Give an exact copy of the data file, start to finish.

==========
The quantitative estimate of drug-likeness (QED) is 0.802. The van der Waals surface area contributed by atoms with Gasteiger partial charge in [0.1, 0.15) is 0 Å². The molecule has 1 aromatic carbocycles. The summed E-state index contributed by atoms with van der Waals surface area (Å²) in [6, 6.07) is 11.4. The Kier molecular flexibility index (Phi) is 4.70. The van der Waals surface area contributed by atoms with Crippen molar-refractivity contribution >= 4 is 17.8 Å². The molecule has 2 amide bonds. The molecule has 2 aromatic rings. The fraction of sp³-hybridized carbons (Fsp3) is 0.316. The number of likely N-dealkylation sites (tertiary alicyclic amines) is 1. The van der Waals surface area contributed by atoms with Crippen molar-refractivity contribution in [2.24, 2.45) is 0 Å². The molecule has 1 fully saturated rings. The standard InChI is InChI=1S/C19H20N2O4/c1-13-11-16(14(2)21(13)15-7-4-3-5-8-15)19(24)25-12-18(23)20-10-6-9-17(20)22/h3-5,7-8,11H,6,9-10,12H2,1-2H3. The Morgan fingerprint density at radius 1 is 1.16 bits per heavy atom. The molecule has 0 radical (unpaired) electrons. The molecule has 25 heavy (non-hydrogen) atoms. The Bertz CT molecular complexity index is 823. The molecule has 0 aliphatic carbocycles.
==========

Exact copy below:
The quantitative estimate of drug-likeness (QED) is 0.802. The van der Waals surface area contributed by atoms with Gasteiger partial charge in [0.1, 0.15) is 0 Å². The molecule has 1 aromatic carbocycles. The summed E-state index contributed by atoms with van der Waals surface area (Å²) in [6, 6.07) is 11.4. The Kier molecular flexibility index (Phi) is 4.70. The van der Waals surface area contributed by atoms with Crippen molar-refractivity contribution >= 4 is 17.8 Å². The molecule has 2 amide bonds. The molecule has 2 aromatic rings. The fraction of sp³-hybridized carbons (Fsp3) is 0.316. The number of likely N-dealkylation sites (tertiary alicyclic amines) is 1. The van der Waals surface area contributed by atoms with Crippen molar-refractivity contribution in [2.24, 2.45) is 0 Å². The molecule has 1 fully saturated rings. The standard InChI is InChI=1S/C19H20N2O4/c1-13-11-16(14(2)21(13)15-7-4-3-5-8-15)19(24)25-12-18(23)20-10-6-9-17(20)22/h3-5,7-8,11H,6,9-10,12H2,1-2H3. The Morgan fingerprint density at radius 1 is 1.16 bits per heavy atom. The molecule has 0 radical (unpaired) electrons. The molecule has 25 heavy (non-hydrogen) atoms. The Bertz CT molecular complexity index is 823. The molecule has 0 aliphatic carbocycles.